An eighth aspect of the present invention is a semiconductor device including: (a) a cross substrate comprising at least one resin sealed layer of a cross member, the at least one resin sealed layer of a cross member having warp threads and weft threads, wherein a portion of at least one of the warp threads and weft threads include a plurality of conductive thread-like wire members disposed substantially parallel to one another, with the wire members electrically insulated from one another, and an electrode portion formed at one region of the thread-like wire members; and (b) a semiconductor element having a reverse surface side and a circuit forming surface side, the circuit forming surface side being fixed to the cross substrate, and a conductive layer being disposed in a layer covering the reverse surface side. Mutual effects between semiconductor elements at the time the semiconductor device is switching-operated can be suppressed so that malfunctioning can be prevented. Thus, a semiconductor device which operates stably can be obtained.

BRIEF DESCRIPTION OF THE DRAWINGS

FIG. 1A is a transparent plan view, as seen from a lower surface side, of a cross substrate of a first embodiment of the present invention, to which a semiconductor element is mounted.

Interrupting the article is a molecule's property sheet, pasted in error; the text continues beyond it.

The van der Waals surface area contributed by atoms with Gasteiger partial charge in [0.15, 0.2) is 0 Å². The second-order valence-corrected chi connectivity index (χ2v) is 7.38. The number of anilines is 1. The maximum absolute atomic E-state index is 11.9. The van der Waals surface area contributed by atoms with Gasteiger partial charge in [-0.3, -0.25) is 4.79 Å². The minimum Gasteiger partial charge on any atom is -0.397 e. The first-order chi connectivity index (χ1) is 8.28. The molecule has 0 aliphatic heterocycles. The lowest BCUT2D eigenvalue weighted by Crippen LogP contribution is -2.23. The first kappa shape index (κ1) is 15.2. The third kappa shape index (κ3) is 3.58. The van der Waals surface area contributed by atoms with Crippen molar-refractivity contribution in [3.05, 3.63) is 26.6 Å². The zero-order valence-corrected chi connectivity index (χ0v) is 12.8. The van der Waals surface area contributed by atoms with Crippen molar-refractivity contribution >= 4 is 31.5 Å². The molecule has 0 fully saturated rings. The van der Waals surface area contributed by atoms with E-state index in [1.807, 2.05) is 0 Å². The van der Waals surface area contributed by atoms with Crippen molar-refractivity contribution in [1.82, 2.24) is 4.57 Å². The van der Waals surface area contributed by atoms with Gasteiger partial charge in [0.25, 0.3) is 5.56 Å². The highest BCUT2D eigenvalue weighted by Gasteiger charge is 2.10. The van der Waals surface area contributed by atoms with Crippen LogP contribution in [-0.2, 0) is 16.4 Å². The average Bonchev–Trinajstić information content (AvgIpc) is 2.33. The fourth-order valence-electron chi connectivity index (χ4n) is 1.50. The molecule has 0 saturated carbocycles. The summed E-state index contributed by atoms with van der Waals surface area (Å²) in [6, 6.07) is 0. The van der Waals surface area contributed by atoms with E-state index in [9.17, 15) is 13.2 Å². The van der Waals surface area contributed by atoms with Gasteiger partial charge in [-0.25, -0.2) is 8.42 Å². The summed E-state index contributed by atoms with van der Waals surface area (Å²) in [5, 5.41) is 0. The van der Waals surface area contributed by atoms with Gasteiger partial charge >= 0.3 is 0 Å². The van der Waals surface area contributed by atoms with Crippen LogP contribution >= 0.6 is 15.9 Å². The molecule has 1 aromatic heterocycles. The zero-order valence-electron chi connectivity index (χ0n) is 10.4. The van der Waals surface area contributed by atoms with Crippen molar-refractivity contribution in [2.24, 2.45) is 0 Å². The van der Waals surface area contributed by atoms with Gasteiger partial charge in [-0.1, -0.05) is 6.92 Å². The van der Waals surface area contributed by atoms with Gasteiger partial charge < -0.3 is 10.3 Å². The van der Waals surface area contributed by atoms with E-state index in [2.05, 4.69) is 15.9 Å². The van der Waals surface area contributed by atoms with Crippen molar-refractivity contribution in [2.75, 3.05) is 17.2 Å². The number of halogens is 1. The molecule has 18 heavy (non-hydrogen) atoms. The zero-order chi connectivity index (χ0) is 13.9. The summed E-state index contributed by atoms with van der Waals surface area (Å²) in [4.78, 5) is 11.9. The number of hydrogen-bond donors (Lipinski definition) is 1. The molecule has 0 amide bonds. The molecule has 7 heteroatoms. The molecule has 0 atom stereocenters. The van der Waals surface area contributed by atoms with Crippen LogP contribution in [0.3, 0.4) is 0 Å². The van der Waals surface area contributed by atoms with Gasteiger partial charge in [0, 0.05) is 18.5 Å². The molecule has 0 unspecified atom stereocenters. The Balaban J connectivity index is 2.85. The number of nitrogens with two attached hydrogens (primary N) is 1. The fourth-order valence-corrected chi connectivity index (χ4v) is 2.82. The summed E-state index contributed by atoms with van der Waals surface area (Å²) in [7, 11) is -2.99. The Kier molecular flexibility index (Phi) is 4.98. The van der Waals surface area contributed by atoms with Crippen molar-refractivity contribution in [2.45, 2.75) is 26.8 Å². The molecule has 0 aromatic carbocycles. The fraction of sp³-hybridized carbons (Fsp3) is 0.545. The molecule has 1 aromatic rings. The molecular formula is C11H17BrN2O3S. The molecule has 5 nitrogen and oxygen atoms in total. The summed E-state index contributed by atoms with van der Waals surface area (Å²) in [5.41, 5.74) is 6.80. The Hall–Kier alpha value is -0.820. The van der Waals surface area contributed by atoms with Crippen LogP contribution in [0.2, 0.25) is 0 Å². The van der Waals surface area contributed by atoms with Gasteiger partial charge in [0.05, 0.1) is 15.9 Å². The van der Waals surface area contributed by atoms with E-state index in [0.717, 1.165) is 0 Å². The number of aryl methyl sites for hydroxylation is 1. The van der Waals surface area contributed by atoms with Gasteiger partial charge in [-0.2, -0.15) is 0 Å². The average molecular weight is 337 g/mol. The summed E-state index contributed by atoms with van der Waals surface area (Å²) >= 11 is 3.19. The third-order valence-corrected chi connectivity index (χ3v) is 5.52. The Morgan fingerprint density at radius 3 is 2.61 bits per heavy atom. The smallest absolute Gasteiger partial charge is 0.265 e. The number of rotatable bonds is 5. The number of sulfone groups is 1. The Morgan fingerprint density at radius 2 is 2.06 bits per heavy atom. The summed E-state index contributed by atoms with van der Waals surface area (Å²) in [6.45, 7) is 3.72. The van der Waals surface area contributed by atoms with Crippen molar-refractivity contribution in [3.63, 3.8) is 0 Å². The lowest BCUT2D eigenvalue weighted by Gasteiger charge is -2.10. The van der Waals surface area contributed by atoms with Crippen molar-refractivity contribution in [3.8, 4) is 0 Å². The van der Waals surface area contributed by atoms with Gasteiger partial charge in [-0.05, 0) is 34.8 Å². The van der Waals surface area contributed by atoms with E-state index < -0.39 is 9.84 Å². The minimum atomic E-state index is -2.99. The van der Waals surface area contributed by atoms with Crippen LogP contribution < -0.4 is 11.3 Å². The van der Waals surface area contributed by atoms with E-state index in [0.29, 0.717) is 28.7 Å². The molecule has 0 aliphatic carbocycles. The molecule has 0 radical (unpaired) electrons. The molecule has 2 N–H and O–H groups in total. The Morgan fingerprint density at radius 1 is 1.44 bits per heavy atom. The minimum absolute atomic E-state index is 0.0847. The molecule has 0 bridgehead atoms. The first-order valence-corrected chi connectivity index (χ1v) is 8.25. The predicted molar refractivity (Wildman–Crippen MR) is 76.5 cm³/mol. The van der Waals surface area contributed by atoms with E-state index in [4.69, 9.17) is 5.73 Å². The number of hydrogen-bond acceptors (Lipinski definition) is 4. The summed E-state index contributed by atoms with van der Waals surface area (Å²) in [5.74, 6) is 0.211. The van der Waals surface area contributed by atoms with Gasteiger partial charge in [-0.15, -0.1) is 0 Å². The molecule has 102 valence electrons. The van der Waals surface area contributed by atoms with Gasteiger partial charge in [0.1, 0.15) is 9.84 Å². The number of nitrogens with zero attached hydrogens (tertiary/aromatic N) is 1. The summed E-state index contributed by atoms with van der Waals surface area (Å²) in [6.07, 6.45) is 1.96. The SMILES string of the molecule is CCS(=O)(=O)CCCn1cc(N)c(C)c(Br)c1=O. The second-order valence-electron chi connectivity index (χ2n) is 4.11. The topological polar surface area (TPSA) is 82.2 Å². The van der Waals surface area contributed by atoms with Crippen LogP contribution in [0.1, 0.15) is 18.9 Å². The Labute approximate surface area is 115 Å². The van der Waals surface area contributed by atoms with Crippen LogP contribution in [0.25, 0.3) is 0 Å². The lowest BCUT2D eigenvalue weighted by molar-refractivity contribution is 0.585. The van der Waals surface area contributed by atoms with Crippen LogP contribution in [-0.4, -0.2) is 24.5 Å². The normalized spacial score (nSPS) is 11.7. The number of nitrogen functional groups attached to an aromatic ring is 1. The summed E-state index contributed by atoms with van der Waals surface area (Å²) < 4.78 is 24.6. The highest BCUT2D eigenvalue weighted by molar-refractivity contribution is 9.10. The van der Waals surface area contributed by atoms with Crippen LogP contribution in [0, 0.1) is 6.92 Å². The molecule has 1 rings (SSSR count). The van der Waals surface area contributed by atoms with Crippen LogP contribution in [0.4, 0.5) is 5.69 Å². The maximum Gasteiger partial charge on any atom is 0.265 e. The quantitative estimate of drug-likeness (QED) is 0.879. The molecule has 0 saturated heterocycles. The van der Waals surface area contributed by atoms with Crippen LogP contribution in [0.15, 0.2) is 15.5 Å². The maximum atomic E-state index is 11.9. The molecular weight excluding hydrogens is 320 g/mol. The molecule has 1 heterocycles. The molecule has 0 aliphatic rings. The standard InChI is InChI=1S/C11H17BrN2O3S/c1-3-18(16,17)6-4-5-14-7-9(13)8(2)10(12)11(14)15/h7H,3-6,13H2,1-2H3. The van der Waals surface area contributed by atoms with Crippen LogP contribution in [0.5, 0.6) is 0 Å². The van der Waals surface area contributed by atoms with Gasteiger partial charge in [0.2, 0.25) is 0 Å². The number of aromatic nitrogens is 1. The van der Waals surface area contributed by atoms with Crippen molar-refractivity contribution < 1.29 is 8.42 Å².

FIG. 1B is a sectional view taken along line XX of FIG. 1A.

FIGS. 2A through 2D are process diagrams for explaining a method of mounting a semiconductor element of the first embodiment of the present invention.

FIG. 3A is a partial top view illustrating an example of a cross base material of the first embodiment.

FIG. 3B is a partial perspective view for explaining the structure of a conductive filament used as a warp thread of the cross base material.

FIG. 4 is a sectional view schematically illustrating a cross substrate of a second embodiment of the present invention, to which a semiconductor element is mounted.

FIG. 5A is a sectional view of a conductive filament used as a wire in a cross base material of a third embodiment.

FIG. 5B is a partial top view illustrating an example of the cross base material of the third embodiment.

FIG. 5C is a sectional view taken along line YY of FIG. 5B.

FIG. 5D is a sectional view taken along line ZZ of FIG. 5B.

FIG. 6 is a sectional view schematically illustrating a cross substrate of a fourth embodiment of the present invention, to which a semiconductor element is mounted.

FIG. 7 is a sectional view schematically illustrating a cross substrate of a fifth embodiment of the present invention, to which a semiconductor element is mounted.

FIG. 8 is a sectional view schematically illustrating a cross substrate of a sixth embodiment of the present invention, to which a semiconductor element is mounted.

FIG. 9A is a diagram for schematically explaining a structural example of a cellular phone in which the cross substrate of the present invention is used as a mount substrate.

FIG. 9B is an enlarged partial sectional view of a corner portion of FIG. 9A.